Brown ends the film with a call to arms. He thinks that people can be and should be involved in rolling out the new energy economy and embracing a changed perspective in our relationship with Planet Earth. Watch the show tonight, then pick up the book.

Plan B: Mobilizing to Save Civilization | Journey to Planet Earth | PBS Video

Watch the full episode. See more Journey to Planet Earth.

Mar 31, 2011

Lester Brown: The Planet's Scarcest Resource Is Time

In this eleventh video in the series "Peak Oil and a Changing Climate" from The Nation and On The Earth Productions, analyst, author and founder of the Earth Policy Institute Lester Brown discusses how unprepared the world really is for the growing effects of climate change. "Economists doing supply and demand projections are largely unaware" of the scale of the resource crises facing the world, Brown says, and "food is going to be the weak link for our civilization as it was for so many earlier civilizations." To learn more about "Peak Oil and a Changing Climate," and to see the other videos in the series, visit www.TheNation.com. http://en.wikipedia.org/wiki/Lester_R._Brown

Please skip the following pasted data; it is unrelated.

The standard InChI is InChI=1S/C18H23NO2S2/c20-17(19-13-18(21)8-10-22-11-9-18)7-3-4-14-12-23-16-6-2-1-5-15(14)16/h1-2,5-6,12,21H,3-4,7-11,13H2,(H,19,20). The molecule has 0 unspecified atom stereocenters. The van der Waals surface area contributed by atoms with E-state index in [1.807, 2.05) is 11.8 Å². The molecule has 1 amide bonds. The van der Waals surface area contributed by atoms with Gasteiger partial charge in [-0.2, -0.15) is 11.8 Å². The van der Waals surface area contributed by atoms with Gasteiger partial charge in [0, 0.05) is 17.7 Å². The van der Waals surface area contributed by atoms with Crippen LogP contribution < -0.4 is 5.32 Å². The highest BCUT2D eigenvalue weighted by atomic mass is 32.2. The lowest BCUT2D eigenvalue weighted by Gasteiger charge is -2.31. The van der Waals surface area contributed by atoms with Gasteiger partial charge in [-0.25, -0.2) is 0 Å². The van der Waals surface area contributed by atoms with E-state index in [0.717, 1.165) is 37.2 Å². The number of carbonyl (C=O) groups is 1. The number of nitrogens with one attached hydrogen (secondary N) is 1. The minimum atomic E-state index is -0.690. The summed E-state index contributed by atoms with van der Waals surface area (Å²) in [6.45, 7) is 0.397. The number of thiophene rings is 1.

Nuclear Alternatives - Rense Blume & Hannah

David Blume is an authority on the use of Ethanol as an Energy Source, here he discusses with Jeff Rense the Implausibility of Nuclear Power, they are joined by Hollywood Icon Daryl Hannah, who happens to have an Alcohol powered car.

Mar 30, 2011

Can biochar help suppress greenhouse gases?